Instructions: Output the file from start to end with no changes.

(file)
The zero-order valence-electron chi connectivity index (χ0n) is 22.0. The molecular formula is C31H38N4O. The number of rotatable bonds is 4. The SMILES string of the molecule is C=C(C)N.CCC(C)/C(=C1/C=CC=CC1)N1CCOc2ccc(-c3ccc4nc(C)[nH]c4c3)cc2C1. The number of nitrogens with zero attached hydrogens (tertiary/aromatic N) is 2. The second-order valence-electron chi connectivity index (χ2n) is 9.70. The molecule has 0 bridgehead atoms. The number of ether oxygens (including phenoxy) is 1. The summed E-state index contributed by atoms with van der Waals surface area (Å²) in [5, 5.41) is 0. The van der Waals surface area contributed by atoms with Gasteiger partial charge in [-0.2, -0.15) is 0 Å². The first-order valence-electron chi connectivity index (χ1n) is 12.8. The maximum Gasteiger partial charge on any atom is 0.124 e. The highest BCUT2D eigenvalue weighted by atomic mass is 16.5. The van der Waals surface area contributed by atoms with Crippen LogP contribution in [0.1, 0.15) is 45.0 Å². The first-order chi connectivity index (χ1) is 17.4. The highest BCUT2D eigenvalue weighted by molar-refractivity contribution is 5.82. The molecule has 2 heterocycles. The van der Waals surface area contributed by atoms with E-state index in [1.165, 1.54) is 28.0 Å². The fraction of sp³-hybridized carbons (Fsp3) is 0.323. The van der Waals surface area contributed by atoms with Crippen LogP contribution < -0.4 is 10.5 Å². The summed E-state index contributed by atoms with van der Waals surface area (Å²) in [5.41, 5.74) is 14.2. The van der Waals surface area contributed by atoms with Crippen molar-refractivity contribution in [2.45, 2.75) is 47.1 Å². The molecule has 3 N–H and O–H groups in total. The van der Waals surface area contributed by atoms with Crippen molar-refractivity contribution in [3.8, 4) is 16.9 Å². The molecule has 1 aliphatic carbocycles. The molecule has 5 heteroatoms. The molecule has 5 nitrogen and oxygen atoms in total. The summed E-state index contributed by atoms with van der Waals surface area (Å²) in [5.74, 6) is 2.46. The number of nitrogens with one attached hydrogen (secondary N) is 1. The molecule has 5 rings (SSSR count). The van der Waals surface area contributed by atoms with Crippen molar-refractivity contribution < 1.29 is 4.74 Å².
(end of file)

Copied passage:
The zero-order valence-electron chi connectivity index (χ0n) is 22.0. The molecular formula is C31H38N4O. The number of rotatable bonds is 4. The SMILES string of the molecule is C=C(C)N.CCC(C)/C(=C1/C=CC=CC1)N1CCOc2ccc(-c3ccc4nc(C)[nH]c4c3)cc2C1. The number of nitrogens with zero attached hydrogens (tertiary/aromatic N) is 2. The second-order valence-electron chi connectivity index (χ2n) is 9.70. The molecule has 0 bridgehead atoms. The number of ether oxygens (including phenoxy) is 1. The summed E-state index contributed by atoms with van der Waals surface area (Å²) in [5, 5.41) is 0. The van der Waals surface area contributed by atoms with Gasteiger partial charge in [-0.2, -0.15) is 0 Å². The first-order valence-electron chi connectivity index (χ1n) is 12.8. The maximum Gasteiger partial charge on any atom is 0.124 e. The highest BCUT2D eigenvalue weighted by atomic mass is 16.5. The van der Waals surface area contributed by atoms with Crippen LogP contribution in [0.1, 0.15) is 45.0 Å². The first-order chi connectivity index (χ1) is 17.4. The highest BCUT2D eigenvalue weighted by molar-refractivity contribution is 5.82. The molecule has 2 heterocycles. The van der Waals surface area contributed by atoms with E-state index in [1.165, 1.54) is 28.0 Å². The fraction of sp³-hybridized carbons (Fsp3) is 0.323. The van der Waals surface area contributed by atoms with Crippen LogP contribution < -0.4 is 10.5 Å². The summed E-state index contributed by atoms with van der Waals surface area (Å²) in [5.41, 5.74) is 14.2. The van der Waals surface area contributed by atoms with Crippen molar-refractivity contribution in [2.45, 2.75) is 47.1 Å². The molecule has 3 N–H and O–H groups in total. The van der Waals surface area contributed by atoms with Crippen molar-refractivity contribution in [3.8, 4) is 16.9 Å². The molecule has 1 aliphatic carbocycles. The molecule has 5 heteroatoms. The molecule has 5 nitrogen and oxygen atoms in total. The summed E-state index contributed by atoms with van der Waals surface area (Å²) in [5.74, 6) is 2.46. The number of nitrogens with one attached hydrogen (secondary N) is 1. The molecule has 5 rings (SSSR count). The van der Waals surface area contributed by atoms with Crippen molar-refractivity contribution < 1.29 is 4.74 Å².